The Home Office is planning to add independent oversight to its decisions over whether to keep people in immigration detention centres “in the next few months”, amid a series of moves to reduce the number of people it detains.
Appearing before the parliamentary Joint Committee on Human Rights last week, immigration minister Caroline Nokes said she wanted to see “some element of independence brought in” to case progression panels, which assess whether people being held in detention centres should stay there, or be released or deported. This is likely to be modelled on the independent monitoring boards that oversee conditions in the detention centres, she said.
As of the end of September, there were 2,049 people being held in immigration centres while they awaited deportation, and 25,061 people entered detention in the year up to that point.
The UK is one of the few countries in Europe that does not limit the length of time for which people judged to be in the country illegally can be detained. There have been repeated calls to end indefinite detention, most recently in a bill introduced last week by Labour MP Tulip Siddiq, and the Home Office has attracted particular criticism for detaining people who have applied for asylum.
The Home Office has been talking to non-governmental organisations about how to add independent oversight to individual case progression panels, which assess whether people should be detained, released or deported, said Tyson Hepple, director general of immigration enforcement, who also gave evidence to the committee.
He said the department was considering recruiting independent individuals “maybe on a voluntary basis to attend and help make judgements” on the panels. “I’m hoping that will come to fruition in the next few months,” he said.
During the committee hearing, Nokes also outlined a number of ways the department was working to reduce the number of people in detention, and the length of time they stayed there. She said as of next year, the Home Office will reduce the time it takes for people in detention to be given an automatic immigration bail hearing from four to two months.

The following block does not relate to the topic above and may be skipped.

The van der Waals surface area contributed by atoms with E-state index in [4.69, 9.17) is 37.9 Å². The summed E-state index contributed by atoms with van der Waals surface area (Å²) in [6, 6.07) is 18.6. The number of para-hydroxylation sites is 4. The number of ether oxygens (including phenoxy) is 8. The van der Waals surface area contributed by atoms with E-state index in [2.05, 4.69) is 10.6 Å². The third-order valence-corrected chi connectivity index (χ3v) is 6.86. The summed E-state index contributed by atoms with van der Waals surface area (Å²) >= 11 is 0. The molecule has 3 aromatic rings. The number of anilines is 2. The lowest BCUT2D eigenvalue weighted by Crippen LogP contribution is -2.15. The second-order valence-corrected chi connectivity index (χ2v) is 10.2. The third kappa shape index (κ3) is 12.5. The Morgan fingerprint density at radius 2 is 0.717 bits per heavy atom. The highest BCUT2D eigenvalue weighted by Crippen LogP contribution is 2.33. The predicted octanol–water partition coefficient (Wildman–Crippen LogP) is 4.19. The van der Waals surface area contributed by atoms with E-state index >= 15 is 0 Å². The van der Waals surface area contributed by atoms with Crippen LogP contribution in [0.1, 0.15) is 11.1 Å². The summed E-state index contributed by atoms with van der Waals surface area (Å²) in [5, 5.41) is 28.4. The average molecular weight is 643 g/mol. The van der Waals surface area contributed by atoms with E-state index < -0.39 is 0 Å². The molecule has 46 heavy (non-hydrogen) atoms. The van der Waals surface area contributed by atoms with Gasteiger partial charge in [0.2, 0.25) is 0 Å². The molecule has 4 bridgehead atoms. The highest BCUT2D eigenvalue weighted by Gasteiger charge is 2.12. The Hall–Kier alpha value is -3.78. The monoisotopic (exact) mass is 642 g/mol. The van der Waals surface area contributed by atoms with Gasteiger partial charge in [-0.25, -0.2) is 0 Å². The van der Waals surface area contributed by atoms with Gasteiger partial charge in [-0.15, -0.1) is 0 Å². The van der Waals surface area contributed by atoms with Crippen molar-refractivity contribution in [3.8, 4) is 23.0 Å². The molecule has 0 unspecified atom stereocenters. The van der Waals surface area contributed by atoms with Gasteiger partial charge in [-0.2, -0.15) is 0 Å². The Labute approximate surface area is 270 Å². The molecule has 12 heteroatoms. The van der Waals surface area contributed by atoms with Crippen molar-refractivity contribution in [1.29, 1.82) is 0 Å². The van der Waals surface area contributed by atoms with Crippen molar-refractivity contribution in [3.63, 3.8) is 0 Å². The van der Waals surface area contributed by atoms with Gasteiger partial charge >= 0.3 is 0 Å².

In a letter sent to the committee before the hearing, Nokes said 41% fewer people had entered detention over the last year than the year before.
Meanwhile, the number of people released within a month was “edging up” – it now stands at 64% – and there was a “real focus on only keeping people in detention where a real prospect of removal”, she said.
But in a terse exchange with committee members, Nokes conceded the number of people being detained was still too high. After repeated questioning, she said: “Do I think we detain too many [people]? Well I’m saying I want to detain fewer, so I think we can deduce from that then yes, I probably do.”
However, Nokes said she was wary of introducing what she called an “arbitrary time limit” on immigration detention “that would incentivise people to try and frustrate the removal process” by causing delays.
She also said a month-long limit could lead officials to detain more people on the grounds that “it’s only a month”.
In a separate initiative to help drive down the number of people being detained, the Home Office this month launched a two-year pilot scheme in which it will manage a group of women identified as being in the UK illegally within their community, rather than detaining them in the infamous Yarl’s Wood detention centre. Further pilots trialling different approaches will be launched before this one ends, she said.
Reducing the number of people held in detention centres was one way in which the Home Office was learning lessons from controversies including the Windrush scandal that led to people being wrongfully deported and detained, Nokes told the committee.
She said a National Audit Office report published last week, which found officials had ignored warnings about how its policies could affect people from the Windrush generation, made for tough reading and underlined that decision-making had not been good enough.
She said a planned indepedent review of the Home Office’s handling of Windrush, led by former police watchdog Wendy Williams, would be “invaluable” but added “we aren’t waiting for that” to take action to prevent a similar scandal happening again.
Nokes also confirmed the review could lead to disciplinary action against officials in the department. She said the review “may well raise additional concerns” about individual civil servants’ conduct, and that it was therefore “perfectly reasonable” to say disciplinary action could follow.